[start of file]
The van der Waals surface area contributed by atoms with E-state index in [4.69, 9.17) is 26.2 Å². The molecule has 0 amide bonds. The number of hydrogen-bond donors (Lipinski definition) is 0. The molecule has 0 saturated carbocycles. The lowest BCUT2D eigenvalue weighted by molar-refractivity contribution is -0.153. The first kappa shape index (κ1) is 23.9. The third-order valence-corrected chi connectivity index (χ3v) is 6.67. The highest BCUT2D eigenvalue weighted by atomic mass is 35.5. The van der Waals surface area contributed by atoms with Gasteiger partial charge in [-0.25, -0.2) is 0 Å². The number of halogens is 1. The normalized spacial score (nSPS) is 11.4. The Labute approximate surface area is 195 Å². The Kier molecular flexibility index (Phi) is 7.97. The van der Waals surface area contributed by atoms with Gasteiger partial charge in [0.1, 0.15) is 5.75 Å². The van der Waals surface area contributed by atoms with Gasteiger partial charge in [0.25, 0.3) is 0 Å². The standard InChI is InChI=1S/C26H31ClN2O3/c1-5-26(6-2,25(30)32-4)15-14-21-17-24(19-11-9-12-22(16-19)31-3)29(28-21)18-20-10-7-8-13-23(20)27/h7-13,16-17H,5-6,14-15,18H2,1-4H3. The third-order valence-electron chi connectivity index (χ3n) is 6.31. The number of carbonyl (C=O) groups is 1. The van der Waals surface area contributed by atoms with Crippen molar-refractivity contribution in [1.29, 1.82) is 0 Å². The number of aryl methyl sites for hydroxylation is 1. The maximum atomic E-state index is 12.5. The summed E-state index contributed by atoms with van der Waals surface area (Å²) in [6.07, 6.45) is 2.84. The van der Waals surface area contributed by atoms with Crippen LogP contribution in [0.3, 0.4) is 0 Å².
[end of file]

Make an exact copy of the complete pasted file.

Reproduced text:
The van der Waals surface area contributed by atoms with E-state index in [4.69, 9.17) is 26.2 Å². The molecule has 0 amide bonds. The number of hydrogen-bond donors (Lipinski definition) is 0. The molecule has 0 saturated carbocycles. The lowest BCUT2D eigenvalue weighted by molar-refractivity contribution is -0.153. The first kappa shape index (κ1) is 23.9. The third-order valence-corrected chi connectivity index (χ3v) is 6.67. The highest BCUT2D eigenvalue weighted by atomic mass is 35.5. The van der Waals surface area contributed by atoms with Gasteiger partial charge in [-0.25, -0.2) is 0 Å². The number of halogens is 1. The normalized spacial score (nSPS) is 11.4. The Labute approximate surface area is 195 Å². The Kier molecular flexibility index (Phi) is 7.97. The van der Waals surface area contributed by atoms with Gasteiger partial charge in [0.1, 0.15) is 5.75 Å². The van der Waals surface area contributed by atoms with Gasteiger partial charge in [0.25, 0.3) is 0 Å². The standard InChI is InChI=1S/C26H31ClN2O3/c1-5-26(6-2,25(30)32-4)15-14-21-17-24(19-11-9-12-22(16-19)31-3)29(28-21)18-20-10-7-8-13-23(20)27/h7-13,16-17H,5-6,14-15,18H2,1-4H3. The third-order valence-electron chi connectivity index (χ3n) is 6.31. The number of carbonyl (C=O) groups is 1. The van der Waals surface area contributed by atoms with Crippen molar-refractivity contribution in [1.29, 1.82) is 0 Å². The number of aryl methyl sites for hydroxylation is 1. The maximum atomic E-state index is 12.5. The summed E-state index contributed by atoms with van der Waals surface area (Å²) in [6.07, 6.45) is 2.84. The van der Waals surface area contributed by atoms with Crippen LogP contribution in [0.3, 0.4) is 0 Å².